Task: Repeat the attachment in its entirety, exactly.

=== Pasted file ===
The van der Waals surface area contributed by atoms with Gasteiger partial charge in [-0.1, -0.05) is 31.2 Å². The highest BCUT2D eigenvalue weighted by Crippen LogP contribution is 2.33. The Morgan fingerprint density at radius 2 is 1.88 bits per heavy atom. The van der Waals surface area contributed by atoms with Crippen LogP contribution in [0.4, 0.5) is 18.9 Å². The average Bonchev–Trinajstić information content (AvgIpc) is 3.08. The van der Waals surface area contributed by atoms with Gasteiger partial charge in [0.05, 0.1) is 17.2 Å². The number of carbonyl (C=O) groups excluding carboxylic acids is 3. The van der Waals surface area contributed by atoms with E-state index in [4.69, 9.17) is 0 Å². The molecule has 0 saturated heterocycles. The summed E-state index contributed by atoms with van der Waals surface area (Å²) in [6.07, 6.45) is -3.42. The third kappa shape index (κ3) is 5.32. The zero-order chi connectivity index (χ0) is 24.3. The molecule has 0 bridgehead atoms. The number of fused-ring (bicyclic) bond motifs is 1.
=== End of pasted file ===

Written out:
The van der Waals surface area contributed by atoms with Gasteiger partial charge in [-0.1, -0.05) is 31.2 Å². The highest BCUT2D eigenvalue weighted by Crippen LogP contribution is 2.33. The Morgan fingerprint density at radius 2 is 1.88 bits per heavy atom. The van der Waals surface area contributed by atoms with Crippen LogP contribution in [0.4, 0.5) is 18.9 Å². The average Bonchev–Trinajstić information content (AvgIpc) is 3.08. The van der Waals surface area contributed by atoms with Gasteiger partial charge in [0.05, 0.1) is 17.2 Å². The number of carbonyl (C=O) groups excluding carboxylic acids is 3. The van der Waals surface area contributed by atoms with E-state index in [4.69, 9.17) is 0 Å². The molecule has 0 saturated heterocycles. The summed E-state index contributed by atoms with van der Waals surface area (Å²) in [6.07, 6.45) is -3.42. The third kappa shape index (κ3) is 5.32. The zero-order chi connectivity index (χ0) is 24.3. The molecule has 0 bridgehead atoms. The number of fused-ring (bicyclic) bond motifs is 1.